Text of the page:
The long-time standards of documentation for open water swims were established by the English Channel swimming community and other organizations from the British Long Distance Swimming Association and Irish Long Distance Swimming Association to the International Marathon Swimming Hall of Fame. But even these long-time standards of documentation were insufficient for some. The Marathon Swimmers Federation aimed to outlaw drafting from the escort boats, reiterate the no touching rule and independence of observers, and unify rules on equipment and swimwear.

The new contemporary standards of documentation for open water swims were established by Evan Morrison in April 2014. The April 8th 2014 Morrison Report (see here) accurately, objectively, and comprehensively presented a digital overview of Craig Lenning's 25.7-mile swim from the Farallon Islands to Muir Beach on the California mainland.

While Craig Lenning was the beneficiary of the Morrison Report, swimmers of previous generations did not provide the same level of documentation as is now expected in 2014.

Veljko Rogošić of Croatia fell into this situation. His crew did not release the same level and scope of detail in the public realm after his 2006 swim as was presented in the Morrison Report of 2014. Rogošić's lack of detail opened up the opportunity for criticism and disbelief among some contemporary marathon swimmers.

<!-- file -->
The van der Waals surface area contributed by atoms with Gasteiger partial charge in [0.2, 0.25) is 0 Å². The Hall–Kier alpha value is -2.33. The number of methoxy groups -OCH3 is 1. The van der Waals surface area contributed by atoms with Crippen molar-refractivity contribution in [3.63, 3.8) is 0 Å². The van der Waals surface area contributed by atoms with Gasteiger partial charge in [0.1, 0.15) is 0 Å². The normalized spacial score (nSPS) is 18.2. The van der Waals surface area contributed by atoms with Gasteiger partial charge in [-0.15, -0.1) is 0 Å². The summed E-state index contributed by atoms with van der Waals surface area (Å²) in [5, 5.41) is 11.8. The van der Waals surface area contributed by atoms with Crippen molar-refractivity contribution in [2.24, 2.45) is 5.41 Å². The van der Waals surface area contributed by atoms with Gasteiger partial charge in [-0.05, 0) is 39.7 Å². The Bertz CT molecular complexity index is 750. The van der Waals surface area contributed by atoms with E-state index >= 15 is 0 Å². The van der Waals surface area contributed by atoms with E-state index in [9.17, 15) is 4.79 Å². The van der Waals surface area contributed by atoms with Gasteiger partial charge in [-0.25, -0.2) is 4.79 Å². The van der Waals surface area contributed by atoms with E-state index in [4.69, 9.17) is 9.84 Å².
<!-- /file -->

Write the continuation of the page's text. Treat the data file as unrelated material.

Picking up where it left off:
Sadly, Rogošić passed away in 2012 and is no longer here to defend himself.

But when these situations occur, the World Open Water Swimming Association believe the existing documentation and a swimmer's track record of success are important factors to consider.

Given the fact that a 225 km swim or a swim of over 50 hours is beyond the capabilities of most humans, the capabilities and the track record of an athlete are essential to consider. That is, a swim of such length can realistically be accomplished by only those with years, if not decades, of experience and the requisite strength - both mental and physical - that comes with experience. Additionally, it is important to consider the innate swimming abilities of the athlete in question.

This is where Rogošić passes with flying colors. Even at the age of 65, Rogošić's swimming stroke and efficiency in the water are evident (see video below). The 2-time Olympic pool swimmer and world professional marathon swimming champion proved his speed and stamina when he crossed the English Channel at the age of 63 in 11 hours 27 minutes in 2004. He even rarely used skin ointment as his stroke was so efficient and well-balanced.

An Honour Swimmer in the International Marathon Swimming Hall of Fame, Rogošić was clearly capable of a massively long swim after a lifetime dedicated to the sport of swimming.